Last updated 31st May 2019
Sunlife's Cost of Dying Report 2018 shows that the UK’s view on funerals is changing. 82% of funeral directors say they’ve seen an increase in the number of ‘celebration of life funerals’ – while 64% have seen a drop in the number of traditional religious funerals.
When it comes to funerals, it seems we’re breaking away from past traditions. According to the Cost of Dying Report 2018, there’s been a noticeable shift from sombre, black-coated mourning towards celebrations of life, as the deceased and their families favour personal tributes that represent the individual and their wishes.
Looking back at funerals over the years
In the 19th century…
Many well-known funeral traditions actually originate from the Victorian era. For example, it was Queen Victoria who established black as the colour of mourning when she grieved for Prince Albert.
The prominence of the ‘Chapel of Rest’ was also a late Victorian development. As attitudes towards hygiene and superstition changed, tradition moved away from keeping the body of the deceased at home to using Chapels of Rest for visitors to go and view the body.
Thankfully, certain other Victorian traditions haven’t made their way into today’s customs, like making jewellery from the deceased’s hair.
In the 20th century…
Funeral traditions changed during the 20th century, largely due to the First World War. With millions killed on the battlefield, and bodies not being returned to loved ones, individual graves were replaced with communal mourning and war memorials.
There was also an increase in the use of newspaper obituaries, which was something previously only reserved for the aristocracy.
In the 21st century…
The 21st century has seen funerals move away from rigid traditions and allowed for a lot more individuality.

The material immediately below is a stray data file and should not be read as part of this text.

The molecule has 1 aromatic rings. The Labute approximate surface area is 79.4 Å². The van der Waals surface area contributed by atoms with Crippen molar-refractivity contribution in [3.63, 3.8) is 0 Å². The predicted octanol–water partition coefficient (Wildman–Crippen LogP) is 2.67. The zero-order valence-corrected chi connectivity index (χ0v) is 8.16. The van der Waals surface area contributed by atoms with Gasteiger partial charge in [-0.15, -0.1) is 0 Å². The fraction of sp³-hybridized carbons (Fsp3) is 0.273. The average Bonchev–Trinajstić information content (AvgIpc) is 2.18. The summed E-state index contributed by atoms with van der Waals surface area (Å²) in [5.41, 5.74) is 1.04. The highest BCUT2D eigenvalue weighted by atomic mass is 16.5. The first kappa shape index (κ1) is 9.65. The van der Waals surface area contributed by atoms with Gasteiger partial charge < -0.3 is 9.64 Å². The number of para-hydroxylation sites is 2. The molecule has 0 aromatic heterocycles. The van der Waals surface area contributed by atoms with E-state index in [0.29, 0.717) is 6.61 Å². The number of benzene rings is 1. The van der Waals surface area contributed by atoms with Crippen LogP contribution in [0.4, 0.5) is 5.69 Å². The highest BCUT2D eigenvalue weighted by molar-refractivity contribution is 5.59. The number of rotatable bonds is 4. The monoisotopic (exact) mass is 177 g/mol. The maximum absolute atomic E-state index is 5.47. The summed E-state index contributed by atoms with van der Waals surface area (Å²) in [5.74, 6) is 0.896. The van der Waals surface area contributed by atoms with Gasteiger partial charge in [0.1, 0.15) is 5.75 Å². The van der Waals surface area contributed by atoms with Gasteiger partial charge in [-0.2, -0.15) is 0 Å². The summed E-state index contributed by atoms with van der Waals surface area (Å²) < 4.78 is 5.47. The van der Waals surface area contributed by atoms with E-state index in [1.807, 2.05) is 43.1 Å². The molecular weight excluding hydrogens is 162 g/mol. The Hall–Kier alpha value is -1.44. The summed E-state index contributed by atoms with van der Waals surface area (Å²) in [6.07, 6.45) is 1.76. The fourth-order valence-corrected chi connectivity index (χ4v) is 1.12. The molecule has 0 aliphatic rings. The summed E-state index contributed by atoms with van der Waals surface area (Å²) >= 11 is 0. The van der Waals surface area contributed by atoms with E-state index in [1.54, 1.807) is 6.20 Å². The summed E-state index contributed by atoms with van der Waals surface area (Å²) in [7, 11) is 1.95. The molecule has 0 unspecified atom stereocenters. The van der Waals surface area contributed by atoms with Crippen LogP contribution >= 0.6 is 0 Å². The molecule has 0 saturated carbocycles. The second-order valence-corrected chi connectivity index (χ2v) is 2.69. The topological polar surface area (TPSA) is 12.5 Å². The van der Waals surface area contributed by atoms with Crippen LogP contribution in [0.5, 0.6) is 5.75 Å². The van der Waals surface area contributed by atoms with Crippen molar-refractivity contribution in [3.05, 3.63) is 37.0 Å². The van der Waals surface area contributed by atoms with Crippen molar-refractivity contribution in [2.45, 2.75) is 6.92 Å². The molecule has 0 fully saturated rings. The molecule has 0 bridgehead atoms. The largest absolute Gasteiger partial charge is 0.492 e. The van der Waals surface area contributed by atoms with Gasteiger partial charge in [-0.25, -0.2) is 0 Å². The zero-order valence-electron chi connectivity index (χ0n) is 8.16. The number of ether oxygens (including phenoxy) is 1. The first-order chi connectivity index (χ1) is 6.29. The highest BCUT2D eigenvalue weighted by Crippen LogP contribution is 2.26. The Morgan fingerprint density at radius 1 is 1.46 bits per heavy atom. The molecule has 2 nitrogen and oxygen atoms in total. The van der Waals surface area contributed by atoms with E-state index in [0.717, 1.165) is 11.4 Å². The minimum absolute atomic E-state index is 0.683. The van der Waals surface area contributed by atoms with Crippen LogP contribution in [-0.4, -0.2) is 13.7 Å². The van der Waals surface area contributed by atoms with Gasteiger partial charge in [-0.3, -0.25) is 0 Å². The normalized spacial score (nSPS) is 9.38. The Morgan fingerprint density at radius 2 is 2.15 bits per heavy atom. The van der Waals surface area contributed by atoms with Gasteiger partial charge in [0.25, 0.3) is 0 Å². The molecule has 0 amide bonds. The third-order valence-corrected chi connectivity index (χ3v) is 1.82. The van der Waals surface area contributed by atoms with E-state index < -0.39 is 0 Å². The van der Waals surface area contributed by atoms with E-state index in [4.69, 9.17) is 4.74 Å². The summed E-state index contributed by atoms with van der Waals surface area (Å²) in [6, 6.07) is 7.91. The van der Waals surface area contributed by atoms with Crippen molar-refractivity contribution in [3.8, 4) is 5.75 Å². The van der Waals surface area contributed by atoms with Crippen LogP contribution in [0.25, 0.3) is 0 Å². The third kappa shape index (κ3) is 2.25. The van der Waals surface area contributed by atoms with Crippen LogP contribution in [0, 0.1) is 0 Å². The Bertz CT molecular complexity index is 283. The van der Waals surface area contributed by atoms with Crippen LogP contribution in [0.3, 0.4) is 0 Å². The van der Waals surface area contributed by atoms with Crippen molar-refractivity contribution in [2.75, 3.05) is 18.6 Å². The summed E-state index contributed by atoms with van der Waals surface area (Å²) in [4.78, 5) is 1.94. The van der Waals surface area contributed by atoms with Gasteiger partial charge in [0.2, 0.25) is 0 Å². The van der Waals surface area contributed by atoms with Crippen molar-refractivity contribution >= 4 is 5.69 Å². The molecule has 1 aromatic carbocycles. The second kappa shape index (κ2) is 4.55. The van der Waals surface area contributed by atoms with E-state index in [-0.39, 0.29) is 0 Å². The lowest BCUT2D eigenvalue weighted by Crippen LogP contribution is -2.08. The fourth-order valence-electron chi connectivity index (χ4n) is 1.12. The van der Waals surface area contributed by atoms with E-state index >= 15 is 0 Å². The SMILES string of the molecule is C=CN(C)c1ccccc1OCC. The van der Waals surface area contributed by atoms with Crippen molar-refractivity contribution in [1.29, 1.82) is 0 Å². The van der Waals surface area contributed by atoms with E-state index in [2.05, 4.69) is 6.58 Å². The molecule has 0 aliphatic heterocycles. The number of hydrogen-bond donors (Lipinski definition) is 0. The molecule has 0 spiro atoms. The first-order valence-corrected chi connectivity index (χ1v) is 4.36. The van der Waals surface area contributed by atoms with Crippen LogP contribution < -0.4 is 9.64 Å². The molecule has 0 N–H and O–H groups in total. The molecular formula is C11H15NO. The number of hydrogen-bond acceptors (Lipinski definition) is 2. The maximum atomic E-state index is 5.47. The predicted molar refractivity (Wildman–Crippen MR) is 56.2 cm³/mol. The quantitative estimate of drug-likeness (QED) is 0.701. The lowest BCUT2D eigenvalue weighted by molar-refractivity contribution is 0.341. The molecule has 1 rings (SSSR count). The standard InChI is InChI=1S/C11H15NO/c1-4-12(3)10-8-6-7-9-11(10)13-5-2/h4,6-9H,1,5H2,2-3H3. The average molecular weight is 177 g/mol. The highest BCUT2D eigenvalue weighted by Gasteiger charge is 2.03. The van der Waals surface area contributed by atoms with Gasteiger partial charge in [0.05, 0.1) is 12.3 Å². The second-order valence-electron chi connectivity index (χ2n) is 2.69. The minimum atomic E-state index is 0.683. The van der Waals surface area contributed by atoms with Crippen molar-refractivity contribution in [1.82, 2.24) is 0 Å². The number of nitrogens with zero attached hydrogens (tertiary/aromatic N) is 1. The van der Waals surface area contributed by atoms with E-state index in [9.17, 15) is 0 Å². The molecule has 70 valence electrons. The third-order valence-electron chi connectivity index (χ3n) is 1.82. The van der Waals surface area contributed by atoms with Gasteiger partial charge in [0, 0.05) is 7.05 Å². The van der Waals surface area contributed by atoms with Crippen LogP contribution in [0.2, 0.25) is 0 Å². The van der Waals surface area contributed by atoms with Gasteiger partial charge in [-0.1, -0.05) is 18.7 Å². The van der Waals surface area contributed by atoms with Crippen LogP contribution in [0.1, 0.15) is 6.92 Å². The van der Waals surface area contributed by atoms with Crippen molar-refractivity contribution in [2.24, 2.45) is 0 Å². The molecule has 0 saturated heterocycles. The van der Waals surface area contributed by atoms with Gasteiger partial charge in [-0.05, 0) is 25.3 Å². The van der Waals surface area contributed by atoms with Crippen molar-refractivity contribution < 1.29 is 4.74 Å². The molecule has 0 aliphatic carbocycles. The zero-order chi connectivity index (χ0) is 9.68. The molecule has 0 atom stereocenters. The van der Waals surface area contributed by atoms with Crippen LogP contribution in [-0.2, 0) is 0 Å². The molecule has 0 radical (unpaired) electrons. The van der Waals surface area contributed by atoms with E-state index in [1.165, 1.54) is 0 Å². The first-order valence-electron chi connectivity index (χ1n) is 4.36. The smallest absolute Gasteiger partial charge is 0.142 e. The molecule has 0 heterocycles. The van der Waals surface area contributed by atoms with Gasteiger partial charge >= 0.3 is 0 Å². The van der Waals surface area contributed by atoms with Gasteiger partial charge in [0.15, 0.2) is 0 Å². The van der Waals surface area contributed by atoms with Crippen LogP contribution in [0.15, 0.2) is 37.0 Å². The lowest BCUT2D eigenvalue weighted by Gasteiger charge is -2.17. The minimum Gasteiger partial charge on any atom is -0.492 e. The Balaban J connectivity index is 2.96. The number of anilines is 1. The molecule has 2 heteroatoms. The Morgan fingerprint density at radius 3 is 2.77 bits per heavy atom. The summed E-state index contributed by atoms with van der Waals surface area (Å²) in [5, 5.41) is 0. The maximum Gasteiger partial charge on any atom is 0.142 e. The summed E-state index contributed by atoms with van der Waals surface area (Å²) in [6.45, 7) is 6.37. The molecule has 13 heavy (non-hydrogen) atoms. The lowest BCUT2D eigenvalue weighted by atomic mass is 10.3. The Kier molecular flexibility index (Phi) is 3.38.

Modern funerals can be diverse. That’s why we place more emphasis on future planning for the occasion – we’re able to inject a touch of personality and celebration into funerals.
Of course, sorrow and grief are still a huge factor of funerals, but some individuals are allowing moments of joy and colour at funerals to balance moments of sorrow and grief.
As more people plan their services, tailored funerals or celebrations of life are now seen as providing the perfect send-off for our loved ones. And as tailored funerals become more popular, so do weird and wonderful funeral requests – as funeral directors have mentioned in the Cost of Dying Report 2018.
One funeral director spoke about a funeral request from the family of a farmer. They brought his wellies along, so they could “cut the bottom of them off and stick them to the feet end of the coffin – so it looks like his feet are sticking out”.
Other curious funeral requests also included a naturist family asking for the deceased to be naked in their coffin – and another who wanted the coffin to arrive by milk cart. There are more weird and wonderful funeral requests in our Cost of Dying report.
Have costs influenced popular funeral types?
As the cost of a traditional funeral rises, more and more people are looking for alternative ways to celebrate the life of their loved ones at a cheaper cost.
Cremations are becoming increasingly common, as burial costs rise to meet supply and demand. Plus, many individuals are now opting for a no-fuss ‘direct cremation’ – which removes all elements of ceremony and simply returns the ashes to the loved ones for scattering. This is a way to cut funeral costs, and gives families the freedom to arrange a celebration of life or memorial service at a later date.
How can you avoid financial and emotional stress?
From finding the money to pay for everything, to second-guessing your wishes, planning and organising a funeral can be a stressful time for everyone involved – both emotionally and financially.
The increase in funeral costs means that many are looking for alternative payment methods, such as a SunLife Funeral Plan. It’s a simple and affordable way to put some plans in place for the future and make sure your loved ones aren’t left with a big bill when the time comes.
To learn more about how much a funeral costs in your local area, take a look at our Funeral Cost Calculator.